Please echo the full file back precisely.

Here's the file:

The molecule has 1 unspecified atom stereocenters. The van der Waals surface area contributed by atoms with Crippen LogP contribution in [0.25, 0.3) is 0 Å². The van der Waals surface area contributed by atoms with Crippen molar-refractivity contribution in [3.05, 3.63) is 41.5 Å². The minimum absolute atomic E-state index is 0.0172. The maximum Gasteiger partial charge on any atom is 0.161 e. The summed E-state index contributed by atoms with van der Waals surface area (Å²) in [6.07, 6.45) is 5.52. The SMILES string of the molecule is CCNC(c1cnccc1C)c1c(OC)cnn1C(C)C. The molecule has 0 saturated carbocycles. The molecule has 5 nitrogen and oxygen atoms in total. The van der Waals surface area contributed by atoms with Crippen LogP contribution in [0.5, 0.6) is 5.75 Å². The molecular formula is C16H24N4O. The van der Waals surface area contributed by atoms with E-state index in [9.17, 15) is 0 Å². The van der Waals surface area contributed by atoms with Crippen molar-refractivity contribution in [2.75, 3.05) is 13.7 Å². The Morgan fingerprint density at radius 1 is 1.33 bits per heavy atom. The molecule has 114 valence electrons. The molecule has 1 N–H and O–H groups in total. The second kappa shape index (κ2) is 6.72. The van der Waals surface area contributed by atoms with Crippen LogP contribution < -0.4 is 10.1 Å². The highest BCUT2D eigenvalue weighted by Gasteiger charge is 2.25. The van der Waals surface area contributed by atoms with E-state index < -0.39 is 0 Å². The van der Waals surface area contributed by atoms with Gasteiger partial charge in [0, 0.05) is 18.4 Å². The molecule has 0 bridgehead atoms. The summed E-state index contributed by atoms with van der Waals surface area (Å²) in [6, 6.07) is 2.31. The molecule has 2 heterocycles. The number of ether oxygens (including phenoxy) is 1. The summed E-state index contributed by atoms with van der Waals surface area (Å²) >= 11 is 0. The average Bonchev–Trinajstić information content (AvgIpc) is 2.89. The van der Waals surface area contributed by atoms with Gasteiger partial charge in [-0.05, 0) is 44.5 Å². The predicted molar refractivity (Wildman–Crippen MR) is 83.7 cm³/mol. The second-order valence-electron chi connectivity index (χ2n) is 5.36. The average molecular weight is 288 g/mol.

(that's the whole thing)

The molecule has 1 unspecified atom stereocenters. The van der Waals surface area contributed by atoms with Crippen LogP contribution in [0.25, 0.3) is 0 Å². The van der Waals surface area contributed by atoms with Crippen molar-refractivity contribution in [3.05, 3.63) is 41.5 Å². The minimum absolute atomic E-state index is 0.0172. The maximum Gasteiger partial charge on any atom is 0.161 e. The summed E-state index contributed by atoms with van der Waals surface area (Å²) in [6.07, 6.45) is 5.52. The SMILES string of the molecule is CCNC(c1cnccc1C)c1c(OC)cnn1C(C)C. The molecule has 0 saturated carbocycles. The molecule has 5 nitrogen and oxygen atoms in total. The van der Waals surface area contributed by atoms with Crippen LogP contribution in [0.5, 0.6) is 5.75 Å². The molecular formula is C16H24N4O. The van der Waals surface area contributed by atoms with E-state index in [9.17, 15) is 0 Å². The van der Waals surface area contributed by atoms with Crippen molar-refractivity contribution in [2.75, 3.05) is 13.7 Å². The Morgan fingerprint density at radius 1 is 1.33 bits per heavy atom. The molecule has 114 valence electrons. The molecule has 1 N–H and O–H groups in total. The second kappa shape index (κ2) is 6.72. The van der Waals surface area contributed by atoms with Crippen LogP contribution < -0.4 is 10.1 Å². The highest BCUT2D eigenvalue weighted by Gasteiger charge is 2.25. The van der Waals surface area contributed by atoms with E-state index < -0.39 is 0 Å². The van der Waals surface area contributed by atoms with Gasteiger partial charge in [0, 0.05) is 18.4 Å². The molecule has 0 bridgehead atoms. The summed E-state index contributed by atoms with van der Waals surface area (Å²) in [6, 6.07) is 2.31. The molecule has 2 heterocycles. The number of ether oxygens (including phenoxy) is 1. The summed E-state index contributed by atoms with van der Waals surface area (Å²) >= 11 is 0. The average Bonchev–Trinajstić information content (AvgIpc) is 2.89. The van der Waals surface area contributed by atoms with Gasteiger partial charge in [-0.05, 0) is 44.5 Å². The predicted molar refractivity (Wildman–Crippen MR) is 83.7 cm³/mol. The second-order valence-electron chi connectivity index (χ2n) is 5.36. The average molecular weight is 288 g/mol.